Friday, July 29, 2022

Friday Fun Fact: Pin Safety

Today I'm talking to you about pin safety.

Don't put pins in your mouth.

I know, it's second nature to so many sewists, but it's just not a good idea!

A couple reasons: first up, it's just not sanitary. We've lived through more than two years of a pandemic and I think we're all getting better about not spreading our germs around willy-nilly, or putting stuff in our mouths that has probably (definitely) been on the floor.

Second, and much more seriously: you could inhale it. Stories abound of folks who've inhaled or ingested pins and caused serious damage to themselves!

(Seriously, click the link and read the article. How good is your health insurance?)

So what to do?

Keep lots of pin receptacles around! You have plenty of options from cushions to dishes and magnet trays.

We have a cute new ring pincushion that's perfect to keep nearby as a pin-in-mouth deterrent! Get it here!

Tuesday, July 26, 2022

Treadlette Tuesday: Marina's English Paper Piecing

It's Treadlette Tuesday, when we share projects, inspiration, and ideas for you from our lovely Treadle Yard Goods employees, The Treadlettes!

Today we're sharing Marina's latest project!

Can you believe these sweet little coasters are entirely hand-sewn? It's easier than you think!

Marina used the English paper piecing technique, and created a small project that's easy to finish and perfect to learn on. She's teaching how to make these in a class coming up in August!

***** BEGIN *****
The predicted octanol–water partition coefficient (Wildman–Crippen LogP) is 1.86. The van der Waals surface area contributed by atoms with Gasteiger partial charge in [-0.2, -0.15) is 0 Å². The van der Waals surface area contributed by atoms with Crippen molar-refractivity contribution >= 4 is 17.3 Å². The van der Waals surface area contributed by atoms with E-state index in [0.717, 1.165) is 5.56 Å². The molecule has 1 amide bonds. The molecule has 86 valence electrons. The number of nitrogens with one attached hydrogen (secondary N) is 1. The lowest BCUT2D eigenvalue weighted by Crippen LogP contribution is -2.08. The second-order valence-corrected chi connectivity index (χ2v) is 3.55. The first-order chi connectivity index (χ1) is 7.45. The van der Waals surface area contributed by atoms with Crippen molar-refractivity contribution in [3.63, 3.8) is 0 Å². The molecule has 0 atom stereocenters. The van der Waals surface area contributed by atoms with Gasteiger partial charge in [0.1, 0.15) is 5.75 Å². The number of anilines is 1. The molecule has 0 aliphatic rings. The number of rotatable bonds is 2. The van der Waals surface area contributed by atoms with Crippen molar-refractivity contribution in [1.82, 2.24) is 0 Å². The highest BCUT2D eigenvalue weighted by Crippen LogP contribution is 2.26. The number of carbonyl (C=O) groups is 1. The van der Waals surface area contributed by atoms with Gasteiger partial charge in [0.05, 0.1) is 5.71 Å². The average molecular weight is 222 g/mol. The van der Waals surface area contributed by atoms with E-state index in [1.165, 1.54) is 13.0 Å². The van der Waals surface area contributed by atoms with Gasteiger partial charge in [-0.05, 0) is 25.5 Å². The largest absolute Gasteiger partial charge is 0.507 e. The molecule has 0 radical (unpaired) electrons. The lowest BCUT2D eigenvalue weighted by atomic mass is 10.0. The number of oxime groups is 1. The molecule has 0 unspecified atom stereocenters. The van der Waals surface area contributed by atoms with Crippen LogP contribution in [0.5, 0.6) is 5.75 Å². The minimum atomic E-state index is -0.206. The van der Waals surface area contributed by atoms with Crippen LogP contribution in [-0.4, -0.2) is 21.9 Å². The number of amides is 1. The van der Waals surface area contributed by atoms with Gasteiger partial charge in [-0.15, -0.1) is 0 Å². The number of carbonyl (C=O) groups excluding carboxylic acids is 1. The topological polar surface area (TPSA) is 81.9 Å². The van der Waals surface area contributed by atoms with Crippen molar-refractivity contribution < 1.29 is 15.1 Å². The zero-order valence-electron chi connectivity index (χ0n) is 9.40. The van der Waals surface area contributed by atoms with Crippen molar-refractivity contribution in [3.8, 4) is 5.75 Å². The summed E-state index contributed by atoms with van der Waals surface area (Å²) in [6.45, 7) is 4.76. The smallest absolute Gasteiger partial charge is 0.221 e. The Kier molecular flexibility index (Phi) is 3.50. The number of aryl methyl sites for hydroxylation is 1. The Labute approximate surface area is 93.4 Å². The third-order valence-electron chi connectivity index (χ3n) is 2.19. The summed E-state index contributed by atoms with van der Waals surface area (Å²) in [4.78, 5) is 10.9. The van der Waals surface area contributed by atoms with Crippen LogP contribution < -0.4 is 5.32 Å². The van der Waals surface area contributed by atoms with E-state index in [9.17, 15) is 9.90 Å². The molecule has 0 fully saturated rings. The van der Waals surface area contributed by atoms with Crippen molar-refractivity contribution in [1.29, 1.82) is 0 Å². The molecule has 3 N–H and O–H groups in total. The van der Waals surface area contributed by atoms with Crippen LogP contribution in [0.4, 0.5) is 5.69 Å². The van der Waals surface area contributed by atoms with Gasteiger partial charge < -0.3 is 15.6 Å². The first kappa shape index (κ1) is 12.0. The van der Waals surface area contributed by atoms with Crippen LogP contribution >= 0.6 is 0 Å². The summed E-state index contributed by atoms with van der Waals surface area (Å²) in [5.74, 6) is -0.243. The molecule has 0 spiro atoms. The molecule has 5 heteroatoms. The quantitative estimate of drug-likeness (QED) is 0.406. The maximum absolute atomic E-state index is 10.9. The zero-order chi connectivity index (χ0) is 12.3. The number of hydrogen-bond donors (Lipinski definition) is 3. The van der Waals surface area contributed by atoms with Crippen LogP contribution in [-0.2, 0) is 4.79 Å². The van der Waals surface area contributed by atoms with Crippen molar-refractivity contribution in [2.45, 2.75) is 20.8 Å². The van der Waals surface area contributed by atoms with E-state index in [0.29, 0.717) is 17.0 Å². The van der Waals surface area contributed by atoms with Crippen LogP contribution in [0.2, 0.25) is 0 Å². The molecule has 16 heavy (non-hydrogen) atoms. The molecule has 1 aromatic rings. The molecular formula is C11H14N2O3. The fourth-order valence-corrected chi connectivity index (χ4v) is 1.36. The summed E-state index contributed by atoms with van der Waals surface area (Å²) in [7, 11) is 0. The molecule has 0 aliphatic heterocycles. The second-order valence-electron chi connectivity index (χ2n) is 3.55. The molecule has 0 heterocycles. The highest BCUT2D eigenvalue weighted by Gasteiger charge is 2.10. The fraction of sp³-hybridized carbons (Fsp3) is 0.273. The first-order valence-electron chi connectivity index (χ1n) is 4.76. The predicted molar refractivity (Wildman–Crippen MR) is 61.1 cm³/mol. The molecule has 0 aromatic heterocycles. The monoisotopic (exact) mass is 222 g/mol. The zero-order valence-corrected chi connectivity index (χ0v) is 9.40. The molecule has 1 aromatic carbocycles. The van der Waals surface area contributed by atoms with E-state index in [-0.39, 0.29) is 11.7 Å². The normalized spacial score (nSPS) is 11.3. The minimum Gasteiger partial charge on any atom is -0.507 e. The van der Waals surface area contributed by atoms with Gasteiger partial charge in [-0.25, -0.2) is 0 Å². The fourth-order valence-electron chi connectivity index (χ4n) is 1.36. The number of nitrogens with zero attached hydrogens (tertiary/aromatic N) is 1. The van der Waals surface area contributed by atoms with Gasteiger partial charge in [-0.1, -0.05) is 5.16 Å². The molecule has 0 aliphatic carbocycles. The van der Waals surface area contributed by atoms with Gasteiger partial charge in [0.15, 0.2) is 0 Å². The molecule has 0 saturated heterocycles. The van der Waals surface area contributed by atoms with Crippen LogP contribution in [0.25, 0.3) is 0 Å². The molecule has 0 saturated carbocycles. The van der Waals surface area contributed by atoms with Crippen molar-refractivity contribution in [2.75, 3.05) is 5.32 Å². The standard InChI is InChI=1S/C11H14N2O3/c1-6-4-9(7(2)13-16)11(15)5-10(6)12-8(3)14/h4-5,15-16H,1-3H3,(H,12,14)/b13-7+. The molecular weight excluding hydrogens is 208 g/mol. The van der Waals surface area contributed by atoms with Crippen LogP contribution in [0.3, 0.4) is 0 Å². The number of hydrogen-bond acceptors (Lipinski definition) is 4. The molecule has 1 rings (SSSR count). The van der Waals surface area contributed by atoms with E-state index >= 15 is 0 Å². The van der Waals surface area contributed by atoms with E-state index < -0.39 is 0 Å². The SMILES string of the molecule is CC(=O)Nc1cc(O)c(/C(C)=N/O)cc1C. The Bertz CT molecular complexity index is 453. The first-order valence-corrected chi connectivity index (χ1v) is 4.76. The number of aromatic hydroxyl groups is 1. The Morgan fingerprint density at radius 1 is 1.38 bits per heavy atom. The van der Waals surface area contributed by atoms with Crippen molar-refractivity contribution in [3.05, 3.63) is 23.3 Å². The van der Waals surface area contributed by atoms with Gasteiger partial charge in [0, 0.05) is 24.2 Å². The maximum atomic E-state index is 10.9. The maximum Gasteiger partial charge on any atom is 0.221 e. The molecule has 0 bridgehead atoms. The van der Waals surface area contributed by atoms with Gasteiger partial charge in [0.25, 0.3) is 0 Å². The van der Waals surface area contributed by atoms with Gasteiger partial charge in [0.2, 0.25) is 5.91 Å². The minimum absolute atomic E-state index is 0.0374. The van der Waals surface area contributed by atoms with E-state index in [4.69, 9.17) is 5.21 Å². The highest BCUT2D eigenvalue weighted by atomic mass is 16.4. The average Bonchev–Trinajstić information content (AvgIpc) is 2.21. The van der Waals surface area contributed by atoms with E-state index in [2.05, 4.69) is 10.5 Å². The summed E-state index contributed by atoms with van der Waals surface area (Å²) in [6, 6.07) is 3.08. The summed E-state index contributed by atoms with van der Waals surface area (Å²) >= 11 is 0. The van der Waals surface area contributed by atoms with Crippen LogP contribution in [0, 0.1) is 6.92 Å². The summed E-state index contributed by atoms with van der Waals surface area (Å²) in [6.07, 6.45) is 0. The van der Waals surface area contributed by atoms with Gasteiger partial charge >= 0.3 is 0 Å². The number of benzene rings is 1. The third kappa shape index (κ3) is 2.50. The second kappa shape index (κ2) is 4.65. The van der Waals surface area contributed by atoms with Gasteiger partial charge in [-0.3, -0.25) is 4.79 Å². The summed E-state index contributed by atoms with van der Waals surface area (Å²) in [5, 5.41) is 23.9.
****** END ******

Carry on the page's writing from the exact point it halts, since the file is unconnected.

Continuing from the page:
Friday, July 22, 2022

Friday Fun Fact: Smoothing Selvages

Does your selvage pull in when you're laying out fabric?

This is a common annoyance with knits, but it can happen with wovens too. Fortunately there's an easy fix.

If you're having a hard time making your fabric lay flat, check the selvage. Are wrinkles leaning in toward the selvage like in the photo above?

Grab your scissors and start making snips! A short snip is all you need - about half an inch in. Make snips every half inch along the entire selvage.

Use the TIPS of your scissors for this! No need to use the whole blade and risk an accidental big chop.

After you've snipped, your fabric should lay flat. Check out the difference in the bottom photo!

Tuesday, July 19, 2022

Treadlette Tuesday: Rebecca's Remy

 It's Treadlette Tuesday, when we share projects, inspiration, and ideas for you from our lovely Treadle Yard Goods employees, The Treadlettes!

You might know by now that Rebecca LOVES the Remy Raglan pattern. I've lost count of how many times she's made it!

This version, on display in the store now, is made from a very interesting linen that has a geometric pattern and a shot weave.

She also added bust darts for a little extra shape and contour in the fit.

Friday, July 15, 2022

Friday Fun Fact: Bias Tape!

Today I want to talk about bias tape!

It's such a common notion and we've probably all used it. But what makes it bias tape, and why is it so magical?

Bias tape is not just folded strips of fabric. The strips have to be cut on the true bias.

Fabric's straight grain runs parallel to the selvage. The cross grain runs across the selvage. And the diagonal is the bias!

While any direction at a diagonal to the grain is bias, only the 45 degree angle is the TRUE bias!

And what's so special about the bias? Because of the way the threads lay at angles, bias strips go around curves. This makes it work for binding hems, armholes, and necklines in a way that straight-grain pieces just won't.